Fashion Folklore is a series of interviews where real people unpack how Fashion impacts their life. This is Emily's story.
This is a story about a girl who went from hiding “everything that flops” to a woman that wears whatever the fuck she wants.
Emily in Japan 2021
My first impression on meeting her was that she was (genuinely) happy. After speaking with her at length, I found out that that wasn’t always the case.
We had a deep-and-meaningful, complete with a slideshow of all the Fashion styles she's had over the years.
The last part gave us a whole new avenue of understanding, allowing us to capture a snapshot of her Fashion evolution and analyze it; one thing we quickly realized is how often she used Fashion to undermine her worth.
If pictures tell a thousand words, an outfit could tell a million; her styles perfectly mirrored her self-perception at each point, allowing a unique insight into her psyche throughout the years.
Emily in Japan 2021
While growing up in California, Emily felt that the world was a hostile place and in order to be loved, she needed to look and act like everyone else.
To be clear, this was not a deliberate decision she made but rather more of a knee-jerk reaction to the Barbie-like beauty standards that reigned supreme on the west coast.
Yes, social ostracization on the basis of looks is a worn-out trope at this point, but that doesn’t mean it hurts less or is any less scary when it actually happens to you.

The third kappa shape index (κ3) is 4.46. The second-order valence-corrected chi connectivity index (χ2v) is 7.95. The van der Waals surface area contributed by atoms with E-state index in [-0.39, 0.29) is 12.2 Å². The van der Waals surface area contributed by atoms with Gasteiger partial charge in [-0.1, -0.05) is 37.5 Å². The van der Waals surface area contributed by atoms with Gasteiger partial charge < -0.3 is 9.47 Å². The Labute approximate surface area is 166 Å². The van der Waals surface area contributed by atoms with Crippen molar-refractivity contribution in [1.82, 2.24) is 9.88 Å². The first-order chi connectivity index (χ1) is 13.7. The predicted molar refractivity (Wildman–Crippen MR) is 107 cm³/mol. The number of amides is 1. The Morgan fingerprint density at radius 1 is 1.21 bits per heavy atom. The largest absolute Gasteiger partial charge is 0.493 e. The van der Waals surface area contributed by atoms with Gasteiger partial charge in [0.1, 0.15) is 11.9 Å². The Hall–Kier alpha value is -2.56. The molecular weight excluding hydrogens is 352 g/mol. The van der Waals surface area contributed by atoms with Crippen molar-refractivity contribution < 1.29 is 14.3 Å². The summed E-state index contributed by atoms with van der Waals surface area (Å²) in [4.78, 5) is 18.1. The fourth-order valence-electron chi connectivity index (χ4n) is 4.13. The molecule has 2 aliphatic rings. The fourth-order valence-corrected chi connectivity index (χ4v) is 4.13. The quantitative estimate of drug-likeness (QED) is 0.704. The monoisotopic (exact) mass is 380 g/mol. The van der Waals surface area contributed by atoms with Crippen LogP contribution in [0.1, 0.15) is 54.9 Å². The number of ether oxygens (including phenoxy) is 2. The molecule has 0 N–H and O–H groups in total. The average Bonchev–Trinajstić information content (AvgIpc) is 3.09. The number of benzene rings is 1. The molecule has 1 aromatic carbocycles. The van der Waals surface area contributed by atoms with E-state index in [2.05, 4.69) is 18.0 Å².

When it happened to Emily, her reaction was that of many teenage-outcasts; she rejected the mainstream and turned goth.
There are entire dissertations written on the subject of why people turn goth, but in her own words, Emily felt protected when she wore her dark armour.
The spooky, ghoulish look was instantly striking and served to both scare and attract; scare the “normies” before they have a chance to strike first and attract like-minded individuals.
Eventually, high school ended and Emily tried to leave it all behind, including her gothic coping mechanism.
In college, she wore risk-free Fashion, diluted and tame, as the fear of being a social pariah dictated her life. Talking about that period now, she says she feels sad for college-age-Emily; “risk-free” meant practically lifeless.
Her early twenties were thus defined by this growing resentment and unease at who she was becoming and she didn’t know how, but she knew that change was necessary.
By this point, Emily was an adult, so she had the means to explore; she packed her bags and made the insanely brave adult decision to uproot her life and start again somewhere else. After all, she thought, what better way to shake off the past than by leaving it on another continent?
Emily's travel photo
Emily landed in South Korea. Seoul seemed like a wonderful place, and it was, as she soon found out, as long as you looked like a K-Pop star...
A land full of strict body standards and well-meaning buffoons to socially enforce them was familiar territory for Emily, and she wasn’t about to force a square peg into a round hole for the second time in her life. After all, Emily’s size didn’t even exist in South Korean stores.
She stuck it out there as long as she could, living life on a well-practised auto-pilot that was made up of strategic outfits selected for their ability to cover her “floppy” parts, as she referred to them.
"I would constantly tuck in my clothing, make sure nothing is floppy.
I wore cardigans to hide my body.
I wore dresses with waistbands and convinced myself they looked good. They didn’t."